Libertarian Party of San Francisco Media Release


8 August 2001

Contact: Christopher R. Maden
Telephone: +1.415.845.8202

San Francisco, August 8, 2001 - The Libertarian Party of San Francisco joined the Electronic Frontier Foundation and Adobe Systems Inc. in calling for the end of criminal proceedings against Russian programmer Dmitry Sklyarov.

Sklyarov was arrested in Las Vegas on July 16 for violating the Digital Millennium Copyright Act (DMCA), based on a complaint filed by Adobe. Adobe has dropped the complaint and called for Sklyarov's release, but the US Attorney's Office is continuing the prosecution nonetheless. Sklyarov is currently free on $50,000 bail pending trial.

"This case demonstrates the immediate dangers of big government," said Christopher Maden, a San Francisco Libertarian and professional ebook consultant. "When the government is permitted to pass restrictive, unconstitutional laws like the DMCA, it's natural, and even rational, for companies like Adobe to use them to their best advantage."

"What we have here is a modern retelling of the Emperor's New Clothes. Unlike the Hans Christian Andersen fable, when the little Russian boy tells the world that the Emperor has no clothes, the Imperial Guard beheads the kid before anyone else can hear," said Robert Hansen, a Libertarian and cryptanalyst. He points out that public exposure is the best way to build secure computer systems; however, the DMCA discourages researchers from publishing their analyses, despite a research exemption in the law. "In order to protect these anemic security mechanisms, businesses and governments will rely on the brute power of the courts to keep those who understand from sharing their knowledge."

Maden called Adobe's tactics "bullying by government proxy," saying, "Adobe knew that a civil action was more appropriate, but as their general counsel told National Public Radio with a laugh, 'Honestly, we didn't think the likelihood was terribly high of getting any money out of a Russian company' - so they put a man in jail. The effort backfired and they dropped the complaint, but the Department of Justice wants to show it's tough on 'cybercrime,' and who better to demonstrate on than a scary 'Russian hacker'?"

Sklyarov is a 26-year old Ph.D. candidate at the prestigious Bauman Moscow State Technical University. He is married with two children, a two-and-a-half-year-old son and a three-month-old daughter. He is charged with "trafficking in forbidden technology," as Maden put it in an article in the LPSF's newsletter, for creating the algorithms in Elcom's Advanced eBook Processor.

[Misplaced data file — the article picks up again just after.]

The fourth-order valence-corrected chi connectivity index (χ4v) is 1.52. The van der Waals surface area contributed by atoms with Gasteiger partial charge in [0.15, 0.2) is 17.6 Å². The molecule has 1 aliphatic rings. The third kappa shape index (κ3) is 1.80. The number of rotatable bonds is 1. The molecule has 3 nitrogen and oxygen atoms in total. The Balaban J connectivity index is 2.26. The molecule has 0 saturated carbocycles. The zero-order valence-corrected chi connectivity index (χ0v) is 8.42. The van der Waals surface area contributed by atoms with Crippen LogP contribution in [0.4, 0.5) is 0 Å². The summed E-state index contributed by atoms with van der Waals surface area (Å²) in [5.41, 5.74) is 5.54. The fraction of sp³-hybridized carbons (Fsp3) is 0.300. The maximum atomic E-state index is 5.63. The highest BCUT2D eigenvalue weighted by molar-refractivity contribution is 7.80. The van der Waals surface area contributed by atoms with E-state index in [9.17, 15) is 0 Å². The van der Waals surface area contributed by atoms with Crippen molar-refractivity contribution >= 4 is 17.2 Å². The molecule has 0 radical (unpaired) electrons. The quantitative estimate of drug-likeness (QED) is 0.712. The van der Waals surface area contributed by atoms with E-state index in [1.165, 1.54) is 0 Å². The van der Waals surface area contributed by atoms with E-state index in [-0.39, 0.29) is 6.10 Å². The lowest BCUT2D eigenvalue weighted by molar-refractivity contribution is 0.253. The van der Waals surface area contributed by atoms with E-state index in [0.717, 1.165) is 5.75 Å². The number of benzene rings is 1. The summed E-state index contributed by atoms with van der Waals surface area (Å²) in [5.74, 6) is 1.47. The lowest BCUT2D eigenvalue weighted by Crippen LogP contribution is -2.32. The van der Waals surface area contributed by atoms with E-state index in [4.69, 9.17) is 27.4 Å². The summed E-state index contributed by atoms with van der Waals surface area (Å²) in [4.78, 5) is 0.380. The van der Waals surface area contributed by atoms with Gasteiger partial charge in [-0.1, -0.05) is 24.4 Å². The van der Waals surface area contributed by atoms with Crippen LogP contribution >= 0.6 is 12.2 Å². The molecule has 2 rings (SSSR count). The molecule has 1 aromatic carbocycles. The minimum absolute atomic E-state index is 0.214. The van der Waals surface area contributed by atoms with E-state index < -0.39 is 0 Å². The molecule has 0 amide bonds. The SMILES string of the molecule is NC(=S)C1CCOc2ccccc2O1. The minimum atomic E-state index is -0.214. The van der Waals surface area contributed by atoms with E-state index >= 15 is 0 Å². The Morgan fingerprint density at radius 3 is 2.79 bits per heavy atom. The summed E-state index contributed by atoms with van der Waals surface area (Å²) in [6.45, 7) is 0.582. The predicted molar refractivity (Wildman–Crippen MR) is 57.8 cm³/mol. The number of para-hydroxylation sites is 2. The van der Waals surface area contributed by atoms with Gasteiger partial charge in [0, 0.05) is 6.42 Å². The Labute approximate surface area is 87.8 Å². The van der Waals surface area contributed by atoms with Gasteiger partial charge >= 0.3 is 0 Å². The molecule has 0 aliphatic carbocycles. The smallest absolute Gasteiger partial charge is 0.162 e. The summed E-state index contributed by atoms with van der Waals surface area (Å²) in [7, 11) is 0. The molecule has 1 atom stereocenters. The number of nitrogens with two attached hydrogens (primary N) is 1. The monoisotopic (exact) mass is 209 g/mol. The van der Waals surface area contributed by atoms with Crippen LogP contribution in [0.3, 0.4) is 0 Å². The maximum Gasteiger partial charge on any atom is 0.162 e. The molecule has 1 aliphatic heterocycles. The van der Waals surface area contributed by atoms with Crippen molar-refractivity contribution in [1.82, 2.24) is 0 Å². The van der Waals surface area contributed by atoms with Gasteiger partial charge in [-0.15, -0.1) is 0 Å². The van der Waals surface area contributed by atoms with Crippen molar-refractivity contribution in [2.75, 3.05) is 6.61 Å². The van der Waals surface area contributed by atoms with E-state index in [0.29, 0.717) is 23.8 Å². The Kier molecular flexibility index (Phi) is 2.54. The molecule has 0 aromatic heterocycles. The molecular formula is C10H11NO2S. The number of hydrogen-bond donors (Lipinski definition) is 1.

Maden wrote, "There are several important reasons to set him free:

"1) He is charged with trafficking in forbidden technology. He did not sell the program; his employer did. Although three ElcomSoft employees were at the conference, including the president, it was Sklyarov who was arrested. It seems obvious that an example is being made of him.

"2) The DMCA specifically allows for narrow fair use exemptions from the civil and criminal violations it defines. AEBPR will only unlock a book legitimately purchased by the user; it can not be used to steal others' books. It is thus probable that the program does not even violate the law.

"3) The DMCA is a very bad law. It has a demonstrably chilling effect on speech... AEBPR is a tool with legitimate and illegal uses, like a lockpick, a crowbar, a car, and a gun. Outlawing the tool does not help."

Copyrights were created to encourage authors to publish their work. The legal doctrine of "fair use" says that, copyright notwithstanding, freedom of speech gives people the right to use copyrighted work in parody, satire, and criticism. The DMCA lets publishers take those rights away with technology, and outlaws other technology that would restore those rights. "Now we have the ironic situation of a Russian martyr to freedom trapped in America, thousands of miles from his family, for helping people to read," said Maden.

About LPSF:

The Libertarian Party of San Francisco ( is the local affiliate of the Libertarian Party (, the largest "third party" in the United States. Libertarians believe in personal freedom, in both social and economic spheres, and in minimal government to protect those freedoms.

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